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The giant Ebola plush toy, as seen in an image provided by maker Giantmicrobes, Inc., a Connecticut-based company.
With the Ebola outbreak dominating the national discourse, parents and caregivers are inevitably going to be confronted with the necessity of explaining the deadly and exotic disease to children.
One Connecticut company was already poised to help in that process, and it has seen a dramatic spike in sales as a result.
Giantmicrobes Inc. was founded about a decade ago with the intention of creating stuffed toys based on the actual microscopic images of various microbes as an educational tool for caregivers and young children, said Laura Sullivan, vice president of operations, in an interview with CBS News.
"It started with the common cold and similar things," Sullivan said. "It was marketed to pediatricians and parents initially. The idea is that kids respond favorably to stuffed animals."
The thinking is that children would be better able to understand what is happening in their body if they could see a softer, cuddlier version of it, Sullivan said.
About five years ago, the company began offering plush toys whose design was based on the microscopic image of the Ebola virus. Now, they are struggling to keep up with demand, Sullivan said.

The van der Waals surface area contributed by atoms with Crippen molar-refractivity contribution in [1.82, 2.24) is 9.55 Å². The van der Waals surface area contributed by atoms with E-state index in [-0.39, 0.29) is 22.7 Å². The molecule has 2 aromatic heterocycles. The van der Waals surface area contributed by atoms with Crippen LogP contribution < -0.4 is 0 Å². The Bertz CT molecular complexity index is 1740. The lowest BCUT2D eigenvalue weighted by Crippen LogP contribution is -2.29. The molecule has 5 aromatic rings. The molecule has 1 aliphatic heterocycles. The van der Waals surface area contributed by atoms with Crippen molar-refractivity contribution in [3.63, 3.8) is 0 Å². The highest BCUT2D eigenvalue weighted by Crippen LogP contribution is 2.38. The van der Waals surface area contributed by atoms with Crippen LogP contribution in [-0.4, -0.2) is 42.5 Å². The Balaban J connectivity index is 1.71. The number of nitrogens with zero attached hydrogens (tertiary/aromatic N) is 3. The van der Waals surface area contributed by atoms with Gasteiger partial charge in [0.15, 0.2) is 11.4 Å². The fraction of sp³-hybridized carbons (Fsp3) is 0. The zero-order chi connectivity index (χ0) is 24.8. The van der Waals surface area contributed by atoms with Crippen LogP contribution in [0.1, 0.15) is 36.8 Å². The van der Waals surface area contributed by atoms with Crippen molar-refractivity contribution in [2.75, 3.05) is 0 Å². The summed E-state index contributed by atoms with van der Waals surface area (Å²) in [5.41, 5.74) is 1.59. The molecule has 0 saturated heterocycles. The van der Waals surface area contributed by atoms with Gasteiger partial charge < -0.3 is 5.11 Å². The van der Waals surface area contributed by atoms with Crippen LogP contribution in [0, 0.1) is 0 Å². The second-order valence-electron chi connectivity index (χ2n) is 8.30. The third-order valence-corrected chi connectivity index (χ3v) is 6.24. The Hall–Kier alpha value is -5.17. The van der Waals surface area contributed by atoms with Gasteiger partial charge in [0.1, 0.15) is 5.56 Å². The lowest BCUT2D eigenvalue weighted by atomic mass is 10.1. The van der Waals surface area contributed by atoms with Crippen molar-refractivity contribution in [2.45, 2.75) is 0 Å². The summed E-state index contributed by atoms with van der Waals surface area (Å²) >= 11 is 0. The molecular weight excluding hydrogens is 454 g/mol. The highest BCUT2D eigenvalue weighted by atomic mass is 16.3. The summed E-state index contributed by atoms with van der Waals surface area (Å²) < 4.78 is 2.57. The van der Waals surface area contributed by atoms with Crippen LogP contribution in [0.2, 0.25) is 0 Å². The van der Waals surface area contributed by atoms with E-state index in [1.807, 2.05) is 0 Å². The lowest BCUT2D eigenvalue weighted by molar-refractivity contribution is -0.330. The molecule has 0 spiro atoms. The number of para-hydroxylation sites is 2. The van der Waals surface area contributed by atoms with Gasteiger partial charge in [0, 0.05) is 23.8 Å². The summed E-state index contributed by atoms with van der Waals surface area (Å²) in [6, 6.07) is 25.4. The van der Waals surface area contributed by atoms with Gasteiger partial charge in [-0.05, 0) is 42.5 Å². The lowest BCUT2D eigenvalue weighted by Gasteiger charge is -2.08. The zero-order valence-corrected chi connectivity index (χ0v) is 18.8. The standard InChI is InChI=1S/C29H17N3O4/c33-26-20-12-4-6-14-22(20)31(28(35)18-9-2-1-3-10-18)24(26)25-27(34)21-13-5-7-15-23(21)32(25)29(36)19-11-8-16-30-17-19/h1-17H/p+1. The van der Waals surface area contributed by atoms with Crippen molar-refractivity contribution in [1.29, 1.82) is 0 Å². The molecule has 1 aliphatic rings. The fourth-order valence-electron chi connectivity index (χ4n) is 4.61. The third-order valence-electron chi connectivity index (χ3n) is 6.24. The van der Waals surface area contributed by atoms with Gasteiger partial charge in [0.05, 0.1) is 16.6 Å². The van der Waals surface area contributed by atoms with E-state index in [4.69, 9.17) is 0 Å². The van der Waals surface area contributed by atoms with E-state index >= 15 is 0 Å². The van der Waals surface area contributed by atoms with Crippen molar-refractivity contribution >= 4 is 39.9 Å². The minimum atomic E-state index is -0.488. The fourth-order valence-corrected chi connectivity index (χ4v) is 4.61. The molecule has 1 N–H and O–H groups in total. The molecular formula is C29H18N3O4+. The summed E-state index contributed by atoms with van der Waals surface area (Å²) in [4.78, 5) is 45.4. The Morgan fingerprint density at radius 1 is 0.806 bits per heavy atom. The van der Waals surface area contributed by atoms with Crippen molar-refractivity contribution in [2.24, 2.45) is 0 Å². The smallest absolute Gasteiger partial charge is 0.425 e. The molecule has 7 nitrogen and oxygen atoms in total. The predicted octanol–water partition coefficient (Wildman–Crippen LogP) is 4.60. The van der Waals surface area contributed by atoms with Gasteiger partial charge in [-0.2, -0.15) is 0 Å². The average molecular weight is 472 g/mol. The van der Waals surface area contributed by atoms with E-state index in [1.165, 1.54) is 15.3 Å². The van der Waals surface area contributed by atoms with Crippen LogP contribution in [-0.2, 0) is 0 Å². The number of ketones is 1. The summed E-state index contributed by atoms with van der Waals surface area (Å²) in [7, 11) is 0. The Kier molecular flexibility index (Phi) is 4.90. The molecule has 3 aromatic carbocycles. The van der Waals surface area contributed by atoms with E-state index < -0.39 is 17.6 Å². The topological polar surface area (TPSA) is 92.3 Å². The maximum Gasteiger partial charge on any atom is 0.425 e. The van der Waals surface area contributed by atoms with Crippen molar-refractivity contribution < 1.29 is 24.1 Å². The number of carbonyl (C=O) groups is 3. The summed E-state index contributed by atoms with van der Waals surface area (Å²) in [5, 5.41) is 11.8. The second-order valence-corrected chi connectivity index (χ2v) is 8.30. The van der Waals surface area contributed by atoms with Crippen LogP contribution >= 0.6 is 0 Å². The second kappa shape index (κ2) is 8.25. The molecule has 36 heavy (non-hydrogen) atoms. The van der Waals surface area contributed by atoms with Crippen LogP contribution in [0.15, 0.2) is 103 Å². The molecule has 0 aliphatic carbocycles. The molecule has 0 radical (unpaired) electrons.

While she declined to give specific sales figures for the Ebola plush toys, Sullivan said: "They're selling like hot cakes. We're out of stock again."
They have ramped up production with their Chinese manufacturers and are rushing to feed the demand, Sullivan said.
Their Ebola products - which include regular- and giant-sized plush recreations of the virus, as well a petri dish and something called "Primordial Putty" - are currently only available through the company's website, but much of the rest of their line can be found in everything from hospital gift shops to college bookstores to medical supply stores.
Sullivan said this isn't the first case of a headline-making disease affecting their sales. The swine flu outbreak a few years ago caused a similar spike in sales, but Sullivan added it was not quite at the level of Ebola.
"It's a neat little product," Sullivan said. "In the case of Ebola, it's been a helpful way for families talk about it and take some of the scariness away."